The Foreign Service Journal - November 2014 - page 7

ondrously complex is the
State Department personnel
edifice.The job of AFSA pres-
ident offers a close-up gaze
fromcertain angles and, after 14months on
the job, here is my initial sketch.
State has fivemajor personnel systems.
The three career systems total roughly
75,000 employees, comprised of the Foreign
Service with 14,000members, two thirds
of whomare overseas at any one time; the
Civil Service with 11,000, nearly all based in
Washington; and Locally Engaged Staff with
50,000 in overseas missions.There are two
non-career systems of political appointees
numbering several hundred and contrac-
tors whose numbers fluctuate widely.
AFSA represents the Foreign Service,
focusing on its welfare collectively and indi-
vidually, but not in isolation.The Foreign
Service works alongside employees from
the other four systems. We havementors,
colleagues and friends fromeach of them.
We care about each other’s welfare and
occasionally compete over who gets which
positions. All this is normal activity inside
the complex edifice.
The new trend, frommy vantage point, is
the recent expansion of political appointees
both in overall numbers and in reach down
to themiddlemanager level.
One indication is the number
of department employees hired
under Schedule B author-
ity, defined as limited-term
appointments for individuals
with specific foreign policy
expertise. At the GS-14 and 15
levels (corresponding to FS-01),
Schedule B employees more
than tripled in number between 2008 and
2012, according to HR data, from26 to 89
Why this sudden surge inmid-level
limited-termemployees? I suspect it was
partly an incoming administration defining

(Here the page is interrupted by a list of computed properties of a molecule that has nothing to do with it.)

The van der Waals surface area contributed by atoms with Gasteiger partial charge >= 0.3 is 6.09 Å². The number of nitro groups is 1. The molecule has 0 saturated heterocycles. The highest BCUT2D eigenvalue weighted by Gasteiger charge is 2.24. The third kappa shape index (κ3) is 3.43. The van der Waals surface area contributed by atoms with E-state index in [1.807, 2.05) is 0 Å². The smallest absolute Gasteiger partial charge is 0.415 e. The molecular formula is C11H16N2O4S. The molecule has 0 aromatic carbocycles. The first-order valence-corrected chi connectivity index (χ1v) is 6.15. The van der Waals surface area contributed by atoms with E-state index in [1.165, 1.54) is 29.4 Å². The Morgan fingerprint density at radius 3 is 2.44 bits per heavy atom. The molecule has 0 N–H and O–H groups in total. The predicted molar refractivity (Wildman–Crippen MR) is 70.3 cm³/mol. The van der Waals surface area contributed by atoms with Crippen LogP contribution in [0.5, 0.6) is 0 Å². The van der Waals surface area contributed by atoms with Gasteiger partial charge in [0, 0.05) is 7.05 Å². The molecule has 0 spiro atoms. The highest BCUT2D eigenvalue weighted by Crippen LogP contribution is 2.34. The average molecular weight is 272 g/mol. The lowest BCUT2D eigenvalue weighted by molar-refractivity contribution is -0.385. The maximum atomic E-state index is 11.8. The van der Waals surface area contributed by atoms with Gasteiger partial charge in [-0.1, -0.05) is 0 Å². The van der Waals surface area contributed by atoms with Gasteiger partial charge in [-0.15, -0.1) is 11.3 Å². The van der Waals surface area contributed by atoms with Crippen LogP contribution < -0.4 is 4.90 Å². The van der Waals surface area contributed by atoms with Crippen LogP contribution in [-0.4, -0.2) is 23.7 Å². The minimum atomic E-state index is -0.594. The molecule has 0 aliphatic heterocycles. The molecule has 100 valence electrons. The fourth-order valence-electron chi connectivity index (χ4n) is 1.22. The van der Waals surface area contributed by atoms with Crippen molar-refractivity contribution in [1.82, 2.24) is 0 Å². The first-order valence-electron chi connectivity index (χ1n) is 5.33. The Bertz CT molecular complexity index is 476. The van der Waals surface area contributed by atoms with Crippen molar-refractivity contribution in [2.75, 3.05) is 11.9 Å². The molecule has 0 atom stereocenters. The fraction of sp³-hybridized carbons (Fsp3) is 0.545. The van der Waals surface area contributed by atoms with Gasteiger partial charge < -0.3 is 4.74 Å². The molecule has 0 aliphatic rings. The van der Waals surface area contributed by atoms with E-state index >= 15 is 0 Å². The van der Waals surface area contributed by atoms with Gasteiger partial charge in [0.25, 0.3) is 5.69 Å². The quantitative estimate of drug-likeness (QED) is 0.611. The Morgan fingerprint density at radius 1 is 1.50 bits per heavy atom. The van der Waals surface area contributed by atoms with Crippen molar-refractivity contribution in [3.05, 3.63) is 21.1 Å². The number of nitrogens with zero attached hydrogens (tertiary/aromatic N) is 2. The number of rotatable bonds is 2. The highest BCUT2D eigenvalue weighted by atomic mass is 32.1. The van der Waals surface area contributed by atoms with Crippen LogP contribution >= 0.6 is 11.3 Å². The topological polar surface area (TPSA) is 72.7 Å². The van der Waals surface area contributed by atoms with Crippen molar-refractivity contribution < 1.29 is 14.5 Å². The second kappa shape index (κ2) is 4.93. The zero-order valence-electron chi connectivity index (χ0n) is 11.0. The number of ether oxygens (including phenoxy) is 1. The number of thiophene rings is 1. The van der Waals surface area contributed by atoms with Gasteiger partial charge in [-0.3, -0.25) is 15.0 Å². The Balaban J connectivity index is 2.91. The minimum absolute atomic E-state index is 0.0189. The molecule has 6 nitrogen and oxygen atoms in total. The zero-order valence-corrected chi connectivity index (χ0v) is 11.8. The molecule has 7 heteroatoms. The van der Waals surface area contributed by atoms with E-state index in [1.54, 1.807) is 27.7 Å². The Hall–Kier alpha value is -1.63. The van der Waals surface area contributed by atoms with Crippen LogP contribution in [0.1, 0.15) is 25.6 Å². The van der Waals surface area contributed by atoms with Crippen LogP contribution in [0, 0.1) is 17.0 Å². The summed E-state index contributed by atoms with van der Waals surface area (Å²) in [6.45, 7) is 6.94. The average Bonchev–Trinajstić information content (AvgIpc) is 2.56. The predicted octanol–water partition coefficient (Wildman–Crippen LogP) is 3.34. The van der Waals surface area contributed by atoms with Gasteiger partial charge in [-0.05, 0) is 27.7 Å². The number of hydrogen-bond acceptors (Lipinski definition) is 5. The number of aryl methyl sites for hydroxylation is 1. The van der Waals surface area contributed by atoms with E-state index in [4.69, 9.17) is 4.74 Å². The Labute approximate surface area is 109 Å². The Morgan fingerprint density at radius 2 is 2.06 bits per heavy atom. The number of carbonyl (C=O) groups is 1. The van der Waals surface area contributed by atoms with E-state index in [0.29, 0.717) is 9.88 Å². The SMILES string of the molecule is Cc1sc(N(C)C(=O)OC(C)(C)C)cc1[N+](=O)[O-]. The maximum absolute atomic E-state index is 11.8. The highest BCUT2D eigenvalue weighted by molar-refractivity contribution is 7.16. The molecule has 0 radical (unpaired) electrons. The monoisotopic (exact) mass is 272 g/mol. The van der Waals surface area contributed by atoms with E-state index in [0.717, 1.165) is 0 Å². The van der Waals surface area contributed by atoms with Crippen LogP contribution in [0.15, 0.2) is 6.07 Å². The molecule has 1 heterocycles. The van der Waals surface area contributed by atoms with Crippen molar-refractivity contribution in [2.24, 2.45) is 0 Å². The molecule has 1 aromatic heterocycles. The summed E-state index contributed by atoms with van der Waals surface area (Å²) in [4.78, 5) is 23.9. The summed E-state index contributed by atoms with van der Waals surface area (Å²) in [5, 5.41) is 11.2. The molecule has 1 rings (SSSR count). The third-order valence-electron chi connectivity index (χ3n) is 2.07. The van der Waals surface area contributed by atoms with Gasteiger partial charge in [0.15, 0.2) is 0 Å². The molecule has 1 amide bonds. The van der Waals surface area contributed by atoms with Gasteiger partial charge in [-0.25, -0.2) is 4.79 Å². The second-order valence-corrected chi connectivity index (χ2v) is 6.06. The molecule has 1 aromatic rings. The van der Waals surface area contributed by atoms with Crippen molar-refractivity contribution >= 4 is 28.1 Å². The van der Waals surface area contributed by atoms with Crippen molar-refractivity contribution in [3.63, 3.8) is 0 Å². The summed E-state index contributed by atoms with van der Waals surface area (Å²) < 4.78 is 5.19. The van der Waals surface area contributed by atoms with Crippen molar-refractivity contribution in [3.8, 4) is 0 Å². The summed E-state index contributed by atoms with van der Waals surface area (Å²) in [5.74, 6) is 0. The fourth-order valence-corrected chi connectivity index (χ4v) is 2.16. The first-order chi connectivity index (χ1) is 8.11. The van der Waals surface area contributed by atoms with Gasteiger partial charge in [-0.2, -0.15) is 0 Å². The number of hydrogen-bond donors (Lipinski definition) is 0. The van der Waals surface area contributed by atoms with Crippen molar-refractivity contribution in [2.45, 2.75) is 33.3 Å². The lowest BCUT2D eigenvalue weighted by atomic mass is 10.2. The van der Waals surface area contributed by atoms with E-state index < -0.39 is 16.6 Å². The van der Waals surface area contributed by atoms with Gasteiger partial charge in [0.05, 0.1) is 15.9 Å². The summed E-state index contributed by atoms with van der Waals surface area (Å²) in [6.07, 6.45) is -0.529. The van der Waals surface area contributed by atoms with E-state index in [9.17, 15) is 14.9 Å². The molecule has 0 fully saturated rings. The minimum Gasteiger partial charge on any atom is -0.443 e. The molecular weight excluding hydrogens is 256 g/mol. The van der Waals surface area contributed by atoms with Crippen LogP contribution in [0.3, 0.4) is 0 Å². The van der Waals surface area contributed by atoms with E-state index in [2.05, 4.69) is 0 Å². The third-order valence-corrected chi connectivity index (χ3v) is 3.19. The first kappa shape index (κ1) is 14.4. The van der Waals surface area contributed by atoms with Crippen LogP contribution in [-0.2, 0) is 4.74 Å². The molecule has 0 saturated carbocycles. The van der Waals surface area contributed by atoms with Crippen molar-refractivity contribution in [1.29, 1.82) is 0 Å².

new needs and looking to some extent out-
side the career ranks in filling them. Part of
it lies in a large pool of interested persons in
think-tanks, NGOs and law firms who want
a turn in government, and then a return to
the private sector. Partly these are one-off
needs for esoteric expertise not available at
the time in the career ranks.
At the senior level, there are currently 40
special advisers, envoys and representatives
at State; only five are either Civil or Foreign
Service. Five of the six under secretaries of
State are political appointees. Non-career
members in such groups can provide
important outside perspectives. We should
welcome that, and also respect the ability
of every Secretary to pick her or his own
leadership team.
But the overall personnel balance in the
edifice appears tome to have swung too far
in one direction, to the detriment of both
talent development in the career ranks and
foreign policy effectiveness.
An expansion of political appointees
has been observedmore gener-
ally in the federal government,
not only at State.The American
Society for Public Administration
and National Academy of Public
Administration issued a joint
memo at the outset of the second
administration of President
Obama on this trend and advised as follows:
“Judicious reductions in the number of
political appointees will improve govern-
ment performance by increasingmanage-
rial capacity, decreasing harmful manage-
ment turnover, and facilitating efforts to
recruit and retain the best and brightest in
government service.”
The career cadremost affected by the
growth of political appointees domestically
is the Civil Service. At the top end of the lad-
der, for instance, HR data in 2012 shows that
non-career appointees occupied 83 percent
of the assistant secretary of State positions
designated Civil Service, while occupying
none of those designated Foreign Service.
In the equivalent overseas positions—
chief of mission jobs—the traditional
percentage of political appointees is about
30 percent.
One of AFSA’s initiatives over the past
year was to adopt and publicize a uni-
form set of qualifications applicable to
both career and non-career ambassado-
rial nominees, which is now drawn on by
the State Department in presenting the
nominees’ qualifications to the Senate for
In short, I hopemy initial sketch of
State’s personnel edifice doesn’t resemble
something byM.C. Escher. AFSA is working
closely with the department manage-
ment on the issues raised herein, and this
collaboration will, I believe, help right this
picture over time.
Be well, stay safe and keep in touch,
Robert J. Silverman is the president of the American Foreign Service Association.
Righting the Personnel Balance at State
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